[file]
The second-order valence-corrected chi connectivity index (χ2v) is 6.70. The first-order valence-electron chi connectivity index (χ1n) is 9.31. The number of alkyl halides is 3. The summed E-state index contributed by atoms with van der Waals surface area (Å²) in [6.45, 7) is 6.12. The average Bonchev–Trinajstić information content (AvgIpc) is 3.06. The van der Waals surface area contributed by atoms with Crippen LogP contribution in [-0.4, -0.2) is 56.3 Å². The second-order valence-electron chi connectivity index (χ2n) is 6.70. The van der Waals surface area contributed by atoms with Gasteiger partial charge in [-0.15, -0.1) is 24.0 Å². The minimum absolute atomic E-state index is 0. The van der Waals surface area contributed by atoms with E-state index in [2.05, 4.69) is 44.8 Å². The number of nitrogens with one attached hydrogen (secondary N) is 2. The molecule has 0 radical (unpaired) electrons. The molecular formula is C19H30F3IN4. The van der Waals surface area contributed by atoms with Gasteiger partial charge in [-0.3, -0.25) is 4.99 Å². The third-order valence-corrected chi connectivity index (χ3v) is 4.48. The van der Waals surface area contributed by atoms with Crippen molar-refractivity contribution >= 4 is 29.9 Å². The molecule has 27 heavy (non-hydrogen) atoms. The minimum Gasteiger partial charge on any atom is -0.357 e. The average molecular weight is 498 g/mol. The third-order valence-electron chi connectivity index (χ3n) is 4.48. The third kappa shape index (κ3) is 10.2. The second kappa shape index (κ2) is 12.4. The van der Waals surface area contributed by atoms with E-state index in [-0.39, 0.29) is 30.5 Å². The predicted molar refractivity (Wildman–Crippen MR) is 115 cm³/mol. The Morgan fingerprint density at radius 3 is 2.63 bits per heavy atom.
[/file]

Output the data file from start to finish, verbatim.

The second-order valence-corrected chi connectivity index (χ2v) is 6.70. The first-order valence-electron chi connectivity index (χ1n) is 9.31. The number of alkyl halides is 3. The summed E-state index contributed by atoms with van der Waals surface area (Å²) in [6.45, 7) is 6.12. The average Bonchev–Trinajstić information content (AvgIpc) is 3.06. The van der Waals surface area contributed by atoms with Crippen LogP contribution in [-0.4, -0.2) is 56.3 Å². The second-order valence-electron chi connectivity index (χ2n) is 6.70. The van der Waals surface area contributed by atoms with Gasteiger partial charge in [-0.15, -0.1) is 24.0 Å². The minimum absolute atomic E-state index is 0. The van der Waals surface area contributed by atoms with E-state index in [2.05, 4.69) is 44.8 Å². The number of nitrogens with one attached hydrogen (secondary N) is 2. The molecule has 0 radical (unpaired) electrons. The molecular formula is C19H30F3IN4. The van der Waals surface area contributed by atoms with Gasteiger partial charge in [-0.3, -0.25) is 4.99 Å². The third-order valence-corrected chi connectivity index (χ3v) is 4.48. The van der Waals surface area contributed by atoms with Crippen molar-refractivity contribution >= 4 is 29.9 Å². The molecule has 27 heavy (non-hydrogen) atoms. The minimum Gasteiger partial charge on any atom is -0.357 e. The average molecular weight is 498 g/mol. The third-order valence-electron chi connectivity index (χ3n) is 4.48. The third kappa shape index (κ3) is 10.2. The second kappa shape index (κ2) is 12.4. The van der Waals surface area contributed by atoms with E-state index in [-0.39, 0.29) is 30.5 Å². The predicted molar refractivity (Wildman–Crippen MR) is 115 cm³/mol. The Morgan fingerprint density at radius 3 is 2.63 bits per heavy atom.